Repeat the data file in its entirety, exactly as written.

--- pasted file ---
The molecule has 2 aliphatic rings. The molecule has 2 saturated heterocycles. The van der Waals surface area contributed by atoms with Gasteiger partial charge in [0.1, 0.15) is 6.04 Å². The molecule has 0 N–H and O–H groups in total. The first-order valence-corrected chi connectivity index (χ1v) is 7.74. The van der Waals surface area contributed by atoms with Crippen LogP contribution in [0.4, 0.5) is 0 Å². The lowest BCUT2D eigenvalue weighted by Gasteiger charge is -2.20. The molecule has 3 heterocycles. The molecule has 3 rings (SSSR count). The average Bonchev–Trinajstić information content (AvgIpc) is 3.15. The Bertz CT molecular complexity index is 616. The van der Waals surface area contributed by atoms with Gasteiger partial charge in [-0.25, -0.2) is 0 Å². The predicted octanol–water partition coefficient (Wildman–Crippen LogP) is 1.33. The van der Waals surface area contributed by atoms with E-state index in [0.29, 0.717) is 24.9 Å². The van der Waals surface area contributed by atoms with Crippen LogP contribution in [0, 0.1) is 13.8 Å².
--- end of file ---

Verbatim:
The molecule has 2 aliphatic rings. The molecule has 2 saturated heterocycles. The van der Waals surface area contributed by atoms with Gasteiger partial charge in [0.1, 0.15) is 6.04 Å². The molecule has 0 N–H and O–H groups in total. The first-order valence-corrected chi connectivity index (χ1v) is 7.74. The van der Waals surface area contributed by atoms with Crippen LogP contribution in [0.4, 0.5) is 0 Å². The lowest BCUT2D eigenvalue weighted by Gasteiger charge is -2.20. The molecule has 3 heterocycles. The molecule has 3 rings (SSSR count). The average Bonchev–Trinajstić information content (AvgIpc) is 3.15. The Bertz CT molecular complexity index is 616. The van der Waals surface area contributed by atoms with Gasteiger partial charge in [-0.25, -0.2) is 0 Å². The predicted octanol–water partition coefficient (Wildman–Crippen LogP) is 1.33. The van der Waals surface area contributed by atoms with E-state index in [0.29, 0.717) is 24.9 Å². The van der Waals surface area contributed by atoms with Crippen LogP contribution in [0, 0.1) is 13.8 Å².